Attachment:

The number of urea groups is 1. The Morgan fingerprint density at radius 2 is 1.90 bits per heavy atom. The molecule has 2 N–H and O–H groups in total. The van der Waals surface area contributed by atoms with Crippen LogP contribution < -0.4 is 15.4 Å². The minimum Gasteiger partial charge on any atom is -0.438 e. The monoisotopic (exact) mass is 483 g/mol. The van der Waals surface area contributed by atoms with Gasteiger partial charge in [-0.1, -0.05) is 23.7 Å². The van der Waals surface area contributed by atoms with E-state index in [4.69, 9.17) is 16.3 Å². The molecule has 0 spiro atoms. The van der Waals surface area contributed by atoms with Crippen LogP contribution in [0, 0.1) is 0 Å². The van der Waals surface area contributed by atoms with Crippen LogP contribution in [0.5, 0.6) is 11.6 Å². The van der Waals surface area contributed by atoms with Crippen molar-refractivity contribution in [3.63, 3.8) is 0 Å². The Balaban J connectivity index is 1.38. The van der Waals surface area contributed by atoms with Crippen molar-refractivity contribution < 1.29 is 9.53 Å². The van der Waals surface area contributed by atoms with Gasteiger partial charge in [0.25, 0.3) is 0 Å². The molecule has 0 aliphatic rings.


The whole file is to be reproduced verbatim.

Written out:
The number of urea groups is 1. The Morgan fingerprint density at radius 2 is 1.90 bits per heavy atom. The molecule has 2 N–H and O–H groups in total. The van der Waals surface area contributed by atoms with Crippen LogP contribution < -0.4 is 15.4 Å². The minimum Gasteiger partial charge on any atom is -0.438 e. The monoisotopic (exact) mass is 483 g/mol. The van der Waals surface area contributed by atoms with Gasteiger partial charge in [-0.1, -0.05) is 23.7 Å². The van der Waals surface area contributed by atoms with E-state index in [4.69, 9.17) is 16.3 Å². The molecule has 0 spiro atoms. The van der Waals surface area contributed by atoms with Crippen LogP contribution in [0, 0.1) is 0 Å². The van der Waals surface area contributed by atoms with Crippen LogP contribution in [0.5, 0.6) is 11.6 Å². The van der Waals surface area contributed by atoms with Crippen molar-refractivity contribution in [3.63, 3.8) is 0 Å². The Balaban J connectivity index is 1.38. The van der Waals surface area contributed by atoms with Crippen molar-refractivity contribution < 1.29 is 9.53 Å². The van der Waals surface area contributed by atoms with Gasteiger partial charge in [0.25, 0.3) is 0 Å². The molecule has 0 aliphatic rings.